Earlier this year, Congress passed a bill loosening the VA's strict and time-consuming rules for terminating employees in an attempt to give McDonald greater leeway in cleaning house at the agency. Yet the only senior administrator who has been fired so far is James Talton, the director of the VA in central Alabama. Two other senior officials resigned before they could be fired, which means they will receive full pension benefits. And the VA placed Terry Wolf, the director of the Pittsburgh VA, on paid leave in June after an internal review of a deadly Legionnaire's disease outbreak that was initially hidden from the public and press. Sharon Helman, the director of the Phoenix VA hospital, where the scandal first surfaced, has been on paid leave since May.

McDonald has said that his hands are tied by ongoing criminal investigations. Nearly 70 hospitals used tactics similar to Phoenix, and the federal Office of Special Counsel is investigating alleged retaliation against 38 VA employees in 18 states who tried to report problems.

"We are moving as aggressively and expeditiously as possible," he told reporters at a Christian Science Monitor breakfast last week. "The FBI is involved in many of these investigations, the Department of Justice and the inspector general. And as all of that evidentiary material is created it is passed on to us if they decide not to do criminal prosecution. Criminal prosecution has the priority and then the administrative disciplinary action follows."

However, the Justice Department gave the VA a green light to fire Helman. In a Nov. 3 email to a congressional staffer, a DOJ attorney wrote that the "Department of Justice takes no position" on whether the VA should proceed with firing Helman.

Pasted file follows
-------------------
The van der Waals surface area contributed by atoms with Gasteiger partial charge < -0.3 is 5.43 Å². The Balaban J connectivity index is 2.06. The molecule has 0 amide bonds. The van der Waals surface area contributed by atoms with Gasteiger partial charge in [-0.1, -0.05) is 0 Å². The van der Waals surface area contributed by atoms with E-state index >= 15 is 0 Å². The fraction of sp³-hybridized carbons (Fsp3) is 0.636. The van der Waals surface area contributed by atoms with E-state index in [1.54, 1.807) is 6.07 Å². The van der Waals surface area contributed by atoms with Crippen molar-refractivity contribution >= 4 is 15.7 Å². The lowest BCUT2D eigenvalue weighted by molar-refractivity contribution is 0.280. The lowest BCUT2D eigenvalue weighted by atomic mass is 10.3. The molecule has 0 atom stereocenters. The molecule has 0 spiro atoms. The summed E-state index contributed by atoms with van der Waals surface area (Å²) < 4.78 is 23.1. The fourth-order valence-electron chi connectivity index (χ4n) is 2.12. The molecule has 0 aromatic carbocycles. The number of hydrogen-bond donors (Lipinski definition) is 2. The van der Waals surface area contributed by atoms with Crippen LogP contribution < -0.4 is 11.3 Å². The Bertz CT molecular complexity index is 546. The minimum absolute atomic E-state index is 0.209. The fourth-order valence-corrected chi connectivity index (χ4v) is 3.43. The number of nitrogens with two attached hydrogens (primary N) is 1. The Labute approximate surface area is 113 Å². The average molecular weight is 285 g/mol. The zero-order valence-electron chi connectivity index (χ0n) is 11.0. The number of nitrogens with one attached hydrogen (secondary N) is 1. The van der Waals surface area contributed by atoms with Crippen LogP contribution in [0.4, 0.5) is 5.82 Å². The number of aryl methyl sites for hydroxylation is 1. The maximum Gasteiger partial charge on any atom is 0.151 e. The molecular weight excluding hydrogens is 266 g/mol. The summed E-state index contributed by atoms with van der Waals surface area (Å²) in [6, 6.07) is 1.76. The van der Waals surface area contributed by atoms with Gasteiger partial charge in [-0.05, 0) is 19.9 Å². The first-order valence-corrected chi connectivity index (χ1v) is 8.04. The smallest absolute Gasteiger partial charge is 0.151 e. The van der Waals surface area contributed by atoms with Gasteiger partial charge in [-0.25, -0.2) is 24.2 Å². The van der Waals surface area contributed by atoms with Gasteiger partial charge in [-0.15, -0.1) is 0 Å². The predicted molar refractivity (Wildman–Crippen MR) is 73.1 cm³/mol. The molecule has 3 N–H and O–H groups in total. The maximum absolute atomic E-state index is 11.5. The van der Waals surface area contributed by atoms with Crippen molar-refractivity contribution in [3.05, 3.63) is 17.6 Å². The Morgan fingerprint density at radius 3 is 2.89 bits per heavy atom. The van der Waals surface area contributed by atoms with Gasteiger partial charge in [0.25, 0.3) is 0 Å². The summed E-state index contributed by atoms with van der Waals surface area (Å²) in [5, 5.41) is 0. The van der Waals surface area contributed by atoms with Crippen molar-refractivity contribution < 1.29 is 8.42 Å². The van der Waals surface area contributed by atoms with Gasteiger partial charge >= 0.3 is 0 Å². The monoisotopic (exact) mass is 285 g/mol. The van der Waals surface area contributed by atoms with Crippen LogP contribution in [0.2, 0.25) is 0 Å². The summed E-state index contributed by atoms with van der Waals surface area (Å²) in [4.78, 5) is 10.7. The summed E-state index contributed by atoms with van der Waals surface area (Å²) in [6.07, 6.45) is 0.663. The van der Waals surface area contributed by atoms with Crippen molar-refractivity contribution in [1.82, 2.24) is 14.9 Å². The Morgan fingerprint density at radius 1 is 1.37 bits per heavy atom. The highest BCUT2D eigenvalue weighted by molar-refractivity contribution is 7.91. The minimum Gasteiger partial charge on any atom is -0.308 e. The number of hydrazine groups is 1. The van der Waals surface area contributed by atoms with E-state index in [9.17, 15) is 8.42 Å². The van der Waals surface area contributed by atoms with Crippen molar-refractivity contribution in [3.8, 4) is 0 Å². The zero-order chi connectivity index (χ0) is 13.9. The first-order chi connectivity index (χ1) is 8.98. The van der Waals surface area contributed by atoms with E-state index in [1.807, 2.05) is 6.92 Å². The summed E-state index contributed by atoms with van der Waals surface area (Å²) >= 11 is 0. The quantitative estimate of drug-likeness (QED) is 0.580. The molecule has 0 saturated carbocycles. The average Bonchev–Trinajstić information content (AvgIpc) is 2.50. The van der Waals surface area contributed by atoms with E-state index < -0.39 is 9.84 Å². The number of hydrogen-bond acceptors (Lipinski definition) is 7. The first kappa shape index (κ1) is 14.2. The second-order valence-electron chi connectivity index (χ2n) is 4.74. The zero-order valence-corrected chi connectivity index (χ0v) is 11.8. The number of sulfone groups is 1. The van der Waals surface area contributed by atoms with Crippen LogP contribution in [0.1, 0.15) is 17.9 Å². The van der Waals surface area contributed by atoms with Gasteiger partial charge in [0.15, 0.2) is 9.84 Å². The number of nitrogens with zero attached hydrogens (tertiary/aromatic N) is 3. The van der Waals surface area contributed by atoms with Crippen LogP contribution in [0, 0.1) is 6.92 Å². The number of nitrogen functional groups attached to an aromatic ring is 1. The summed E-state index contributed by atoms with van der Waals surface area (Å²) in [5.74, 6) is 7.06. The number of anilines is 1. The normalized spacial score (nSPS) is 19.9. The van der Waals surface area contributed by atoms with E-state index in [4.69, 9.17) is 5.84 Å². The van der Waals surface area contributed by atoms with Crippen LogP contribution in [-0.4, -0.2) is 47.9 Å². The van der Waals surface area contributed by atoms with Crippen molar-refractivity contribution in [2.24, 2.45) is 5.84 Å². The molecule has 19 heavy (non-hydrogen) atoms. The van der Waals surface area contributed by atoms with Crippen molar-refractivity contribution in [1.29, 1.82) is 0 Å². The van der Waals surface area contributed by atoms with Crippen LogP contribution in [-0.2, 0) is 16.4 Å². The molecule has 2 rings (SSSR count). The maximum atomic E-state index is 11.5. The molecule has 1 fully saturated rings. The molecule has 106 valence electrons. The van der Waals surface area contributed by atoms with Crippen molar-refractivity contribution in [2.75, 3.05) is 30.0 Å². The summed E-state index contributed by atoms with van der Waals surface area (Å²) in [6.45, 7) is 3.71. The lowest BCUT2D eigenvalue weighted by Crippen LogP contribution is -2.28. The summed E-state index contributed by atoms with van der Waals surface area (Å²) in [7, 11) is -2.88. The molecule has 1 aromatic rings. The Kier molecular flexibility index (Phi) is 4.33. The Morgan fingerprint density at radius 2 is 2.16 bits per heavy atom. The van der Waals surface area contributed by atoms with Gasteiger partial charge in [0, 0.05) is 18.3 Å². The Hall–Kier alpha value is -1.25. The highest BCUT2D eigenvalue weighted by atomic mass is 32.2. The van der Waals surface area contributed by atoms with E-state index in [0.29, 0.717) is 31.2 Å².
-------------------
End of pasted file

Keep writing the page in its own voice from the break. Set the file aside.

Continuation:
Federal employees have strong protections and appeals rights if they are fired, even under the VA's new rules. "We understand that Secretary McDonald wants to make sure VA follows proper legal procedure in the firing of any employees, and that he doesn't want such actions thrown out on appeal," Verna Jones, executive director of the American Legion, told The Hill. However, Jones said she the American Legion is still "quite disappointed that only one senior VA executive has been fired thus far, and that at least two others remain on paid administrative leave at taxpayers' expense."

Republican Congressman Jeff Miller, the chair of the House Veterans Affairs Committee and one of the VA's sharpest critics, argued that McDonald hasn't fully embraced his new authority to fire administrators involved in the scandal.

"New plans, initiatives and organizational structures are all well and good, but they will not produce their intended results until VA rids itself of the employees who have shaken veterans' trust in the system. So far VA hasn't done that – as evidenced by the fact that the majority of those who caused the VA scandal are still on the department payroll," Miller said in a statement. ""No one doubts that reforming VA is a tough job. But getting rid of failed executives should be the easiest part—not the most difficult."